Do You Know How To Detangle Your Hair Properly?

Beauty & Style | Melanie Yvette Martin | 06/18/2015 | 09:47 AM EDT

You could be breaking your hair off without even knowing it

A few weeks back, a friend of mine who has a daughter told me that she was having some serious trouble getting through doing her daughters hair. It caught me off guard because her daughter didn’t seem tender headed when I did it, which was ever so often. So, I asked her what styles she was doing on her daughter’s hair and why she thought it was such hassle. The styles she did were the same ones I do whenever I’m home, in Maryland, and I stop by to do her daughters hair. Cornrows with beads at the end (a Black girl classic), twist outs, individual plaits, etc. Nothing was different.

 

That was, until I saw her actually doing her hair. For some reason, I had never paid attention to her process with her daughter’s hair. But what I saw startled me. I realized that the reason her daughter hated getting her hair done so much was because my friend was completely combing and detangling her hair all-wrong.

 

This got me to thinking: do all Black women really know how to comb their hair, correctly? I started to feel like we don’t. So, I felt it may be cool to offer a few tips I’ve learned from my fellow hair experts as a beauty editor on how to properly detangle our hair.

 

First things first: the type of comb (or brush) you use is important.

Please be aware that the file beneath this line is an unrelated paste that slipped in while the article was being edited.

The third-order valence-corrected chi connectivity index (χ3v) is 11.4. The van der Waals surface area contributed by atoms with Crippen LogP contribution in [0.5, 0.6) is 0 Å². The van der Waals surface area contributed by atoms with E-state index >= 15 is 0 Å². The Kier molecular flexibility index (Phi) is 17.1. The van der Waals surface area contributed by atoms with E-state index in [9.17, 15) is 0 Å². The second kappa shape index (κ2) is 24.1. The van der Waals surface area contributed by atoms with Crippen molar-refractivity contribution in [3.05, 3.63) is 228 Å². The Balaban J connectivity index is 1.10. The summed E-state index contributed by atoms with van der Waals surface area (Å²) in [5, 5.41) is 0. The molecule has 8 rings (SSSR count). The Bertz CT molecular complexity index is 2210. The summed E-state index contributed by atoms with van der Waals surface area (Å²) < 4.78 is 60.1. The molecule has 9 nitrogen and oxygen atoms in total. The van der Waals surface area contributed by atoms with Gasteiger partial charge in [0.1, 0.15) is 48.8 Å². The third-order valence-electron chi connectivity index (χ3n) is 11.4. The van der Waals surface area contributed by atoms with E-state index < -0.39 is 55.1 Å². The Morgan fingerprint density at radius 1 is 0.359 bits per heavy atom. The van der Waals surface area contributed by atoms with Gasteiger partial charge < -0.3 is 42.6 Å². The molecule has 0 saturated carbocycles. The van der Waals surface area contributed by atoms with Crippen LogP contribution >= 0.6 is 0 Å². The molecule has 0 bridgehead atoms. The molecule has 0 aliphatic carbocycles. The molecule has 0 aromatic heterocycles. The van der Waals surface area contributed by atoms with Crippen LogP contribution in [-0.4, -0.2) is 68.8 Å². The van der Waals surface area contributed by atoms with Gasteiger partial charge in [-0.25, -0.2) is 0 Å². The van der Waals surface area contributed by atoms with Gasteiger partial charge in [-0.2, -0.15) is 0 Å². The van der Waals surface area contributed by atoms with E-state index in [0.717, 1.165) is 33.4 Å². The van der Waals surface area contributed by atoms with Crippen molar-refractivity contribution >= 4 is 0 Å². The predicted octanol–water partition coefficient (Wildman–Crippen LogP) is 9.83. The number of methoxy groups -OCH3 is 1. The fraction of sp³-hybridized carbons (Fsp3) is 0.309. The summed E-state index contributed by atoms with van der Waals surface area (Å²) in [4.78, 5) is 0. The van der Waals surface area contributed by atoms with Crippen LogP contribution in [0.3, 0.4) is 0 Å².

You shouldn’t be detangling hair with anything other than a wide toothcomb. The comb should have smooth teeth (no chipped or peeling plastic). One of the top-rated combs I’ve heard about non-stop is the Ouidad Double Detangler Comb. Many other women like to use a brush to detangle their strands. Two favorites amongst bloggers and editors are the Denman Brush and the Tangle Teezer.

 

Are you moisturizing your hair first?

Even “dry detangling” requires some sort of oil, water and moisturizer mixture. The point is, if you’re not going to detangle your hair while it’s well lubricated (whether in the shower during wash night or with a deep conditioner in), you must add some type of moisture to your hair when you’re getting ready to detangle it. 

 

Make sure you’re combing from ends to roots.

This was the main reason my friend’s daughter hated getting her hair done. She was combing her hair from root to ends, not ends to roots. This pulling and tugging hurts like hell and damages the hair and also leaves the scalp super sensitive. Be sure to section off your hair, and grab each section firmly in the middle. Then, using your preferred tool, start by combing out your hair from the ends and working your way up to the roots.

 

Do you ladies have any further detangling tips? If so, share them below in the comments section!

 

Follow Melanie Yvette on Instagram and Twitter for more! 


(Photo: Blend Images/Tanya Constantine/Corbis)

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